Following the war, he entered the seminary for the Diocese of Corpus Christi, Tex., and was ordained in Manhattan at the altar of the shrine that held Cabrini’s body. The ordaining bishop remarked in jest that the new priest “has Mother Cabrini’s eyes, and she was winking at him.” Proud onlookers that day included the nurse who had accidentally blinded him.

Father Peter, who later wore glasses for nearsightedness, went on to serve more than 40 years of active ministry as a pastor and parish priest in the Diocese of Corpus Christi, then returned to his native New York in retirement. He was serving as a nursing home chaplain operated by the Carmelite sisters when he died unexpectedly of an aneurysm on Feb. 12, 2002.

“On the last day of his life, he anointed 40 people in the nursing home,” his brother recalled, “so he literally died with his boots on.

“I anointed him and heard his confession…The next day he died on the operating table.”

Fourteen years older than he, Father Smith had looked upon Peter and his late brother, Ray, who was 12 years older, as father figures more than brothers. Their father had died when John was one, and the brothers had helped raise him.

Throughout his years of priestly ministry, Father Peter spoke about his role as the miracle baby at parishes, schools and other institutions around the country that owed their legacies to St. Cabrini.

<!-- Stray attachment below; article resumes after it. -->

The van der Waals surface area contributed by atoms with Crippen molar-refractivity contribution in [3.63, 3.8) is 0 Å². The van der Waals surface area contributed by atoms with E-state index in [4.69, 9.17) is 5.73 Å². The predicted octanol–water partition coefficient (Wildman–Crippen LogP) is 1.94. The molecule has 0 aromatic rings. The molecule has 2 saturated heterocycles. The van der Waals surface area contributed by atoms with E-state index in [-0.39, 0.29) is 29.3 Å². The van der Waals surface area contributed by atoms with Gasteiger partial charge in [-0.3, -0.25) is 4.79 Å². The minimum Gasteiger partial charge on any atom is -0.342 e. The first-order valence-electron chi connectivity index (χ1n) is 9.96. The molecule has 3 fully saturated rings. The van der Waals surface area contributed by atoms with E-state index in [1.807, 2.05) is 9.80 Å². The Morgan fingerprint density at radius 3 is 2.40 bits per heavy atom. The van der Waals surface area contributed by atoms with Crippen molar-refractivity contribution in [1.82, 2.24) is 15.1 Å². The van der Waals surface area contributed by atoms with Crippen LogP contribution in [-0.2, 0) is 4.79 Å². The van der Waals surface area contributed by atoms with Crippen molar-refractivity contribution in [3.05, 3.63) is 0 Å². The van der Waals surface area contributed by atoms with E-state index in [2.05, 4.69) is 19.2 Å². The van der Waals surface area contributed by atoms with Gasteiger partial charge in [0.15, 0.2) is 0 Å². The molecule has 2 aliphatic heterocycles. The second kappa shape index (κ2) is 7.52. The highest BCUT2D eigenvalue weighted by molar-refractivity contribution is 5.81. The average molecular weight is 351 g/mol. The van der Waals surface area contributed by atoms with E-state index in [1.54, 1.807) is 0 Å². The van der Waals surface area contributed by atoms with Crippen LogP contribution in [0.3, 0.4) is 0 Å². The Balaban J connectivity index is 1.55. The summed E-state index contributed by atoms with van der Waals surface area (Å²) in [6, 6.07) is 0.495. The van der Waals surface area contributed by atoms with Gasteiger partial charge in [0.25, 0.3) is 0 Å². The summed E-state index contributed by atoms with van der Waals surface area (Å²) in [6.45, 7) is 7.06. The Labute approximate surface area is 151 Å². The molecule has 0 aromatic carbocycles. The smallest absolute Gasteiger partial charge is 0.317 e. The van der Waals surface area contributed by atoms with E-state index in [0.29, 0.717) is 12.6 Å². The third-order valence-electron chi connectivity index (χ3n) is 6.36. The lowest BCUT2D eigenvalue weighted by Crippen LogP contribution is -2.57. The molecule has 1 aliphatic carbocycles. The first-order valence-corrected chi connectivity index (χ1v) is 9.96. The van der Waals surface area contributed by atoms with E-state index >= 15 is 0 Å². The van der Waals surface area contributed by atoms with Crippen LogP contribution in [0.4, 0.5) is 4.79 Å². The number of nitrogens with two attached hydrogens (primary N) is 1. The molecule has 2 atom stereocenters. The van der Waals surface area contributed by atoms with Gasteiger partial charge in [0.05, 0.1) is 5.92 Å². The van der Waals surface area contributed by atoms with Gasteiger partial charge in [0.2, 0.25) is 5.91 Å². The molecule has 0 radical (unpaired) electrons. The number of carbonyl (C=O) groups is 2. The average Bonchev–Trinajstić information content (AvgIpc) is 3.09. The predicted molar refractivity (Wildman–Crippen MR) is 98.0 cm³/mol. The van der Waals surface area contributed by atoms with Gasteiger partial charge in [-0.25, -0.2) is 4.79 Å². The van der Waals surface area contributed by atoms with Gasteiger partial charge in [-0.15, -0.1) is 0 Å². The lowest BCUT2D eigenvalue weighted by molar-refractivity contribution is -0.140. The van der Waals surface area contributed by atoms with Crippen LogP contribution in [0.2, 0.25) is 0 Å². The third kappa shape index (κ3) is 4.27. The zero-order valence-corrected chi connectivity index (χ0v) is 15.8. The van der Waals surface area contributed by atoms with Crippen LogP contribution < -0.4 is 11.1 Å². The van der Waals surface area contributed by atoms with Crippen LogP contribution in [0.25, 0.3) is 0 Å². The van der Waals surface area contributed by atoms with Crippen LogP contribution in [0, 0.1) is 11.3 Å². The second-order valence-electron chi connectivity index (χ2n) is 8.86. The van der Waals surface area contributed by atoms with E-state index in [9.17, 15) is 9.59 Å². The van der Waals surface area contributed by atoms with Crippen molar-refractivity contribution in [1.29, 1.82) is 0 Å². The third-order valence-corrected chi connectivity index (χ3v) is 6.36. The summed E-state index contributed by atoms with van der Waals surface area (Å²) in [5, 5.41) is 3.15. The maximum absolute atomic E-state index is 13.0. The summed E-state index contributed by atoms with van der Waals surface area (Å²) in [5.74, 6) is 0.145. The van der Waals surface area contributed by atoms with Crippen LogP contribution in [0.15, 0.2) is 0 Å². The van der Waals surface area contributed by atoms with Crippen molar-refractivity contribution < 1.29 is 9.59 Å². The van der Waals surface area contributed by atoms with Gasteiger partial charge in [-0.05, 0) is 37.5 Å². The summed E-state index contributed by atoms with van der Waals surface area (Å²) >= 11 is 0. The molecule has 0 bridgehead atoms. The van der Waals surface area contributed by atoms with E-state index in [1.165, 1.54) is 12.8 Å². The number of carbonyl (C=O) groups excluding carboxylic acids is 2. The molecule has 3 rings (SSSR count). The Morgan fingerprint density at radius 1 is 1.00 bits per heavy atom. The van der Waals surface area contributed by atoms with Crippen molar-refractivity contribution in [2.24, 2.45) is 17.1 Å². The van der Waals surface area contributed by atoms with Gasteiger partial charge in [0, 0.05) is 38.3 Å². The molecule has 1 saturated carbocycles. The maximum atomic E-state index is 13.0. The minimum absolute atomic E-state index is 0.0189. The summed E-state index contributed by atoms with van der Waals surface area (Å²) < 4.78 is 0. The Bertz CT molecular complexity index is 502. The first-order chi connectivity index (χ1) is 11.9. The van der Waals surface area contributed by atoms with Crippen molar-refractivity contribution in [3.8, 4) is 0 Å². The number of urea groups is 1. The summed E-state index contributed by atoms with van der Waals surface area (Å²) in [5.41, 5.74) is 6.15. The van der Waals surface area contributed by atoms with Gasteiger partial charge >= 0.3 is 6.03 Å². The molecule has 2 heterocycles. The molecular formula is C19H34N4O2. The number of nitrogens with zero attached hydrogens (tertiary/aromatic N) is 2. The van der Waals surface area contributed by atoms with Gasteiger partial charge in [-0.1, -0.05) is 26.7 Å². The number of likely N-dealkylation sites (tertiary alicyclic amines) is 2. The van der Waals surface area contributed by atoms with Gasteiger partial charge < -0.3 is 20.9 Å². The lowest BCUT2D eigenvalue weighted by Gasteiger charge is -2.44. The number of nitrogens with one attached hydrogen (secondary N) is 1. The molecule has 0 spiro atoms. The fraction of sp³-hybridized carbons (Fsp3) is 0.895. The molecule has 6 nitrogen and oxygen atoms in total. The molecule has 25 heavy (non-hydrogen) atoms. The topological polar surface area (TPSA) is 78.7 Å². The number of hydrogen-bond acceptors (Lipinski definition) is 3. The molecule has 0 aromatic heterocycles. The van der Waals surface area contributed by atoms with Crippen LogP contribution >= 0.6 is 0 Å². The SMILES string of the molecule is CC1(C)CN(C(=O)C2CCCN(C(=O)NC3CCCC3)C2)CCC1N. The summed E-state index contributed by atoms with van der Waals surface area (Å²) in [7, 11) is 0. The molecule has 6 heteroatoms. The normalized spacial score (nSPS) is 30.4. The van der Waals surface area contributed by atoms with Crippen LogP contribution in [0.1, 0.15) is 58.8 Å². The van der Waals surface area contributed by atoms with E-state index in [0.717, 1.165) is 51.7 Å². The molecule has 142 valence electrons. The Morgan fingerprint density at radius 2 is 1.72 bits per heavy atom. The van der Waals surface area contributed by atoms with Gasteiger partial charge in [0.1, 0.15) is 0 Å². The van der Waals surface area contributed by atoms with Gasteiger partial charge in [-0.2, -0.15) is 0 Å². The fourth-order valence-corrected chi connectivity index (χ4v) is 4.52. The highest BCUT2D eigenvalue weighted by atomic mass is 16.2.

“It was never on the point of he was boasting about himself — but of the power of intercession of Mother Cabrini,” Father Smith said. “He liked to quote the preface of the Mass of the saints, ‘On whose intercession we rely for help.’”

That is also Father John Smith’s message: That it’s important to pray for intercession through the saints, and to nourish a devotion to the sacraments.

“We have such a need for vocations, today,” he said, and they have to come from the home.

“If the parents are not going to church, it’s rather rare….later on that someone in the family would become a priest or religious.”

He notes that St. Cabrini — whose middle name he carries — is cause for celebration in the U.S. because she was the first American saint, who performed works of charity in many American cities. She was canonized in 1946.

A pretty woman, small in stature but very feminine and with an “enchanting voice,” she may have been very unlike the plain style of Mother Teresa of Calcutta, Father Smith said, but both were hard workers who were totally reliant on God in their ministries.

“She accomplished so much,” he said. “And she did it with the motto of St. Paul: ‘I can do all things in him who strengthens me.’”

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To find the above article on line, go to: 

http://www.seattlearch.org/FormationAndEducation/Progress/112003/Cabrini_20031106.htm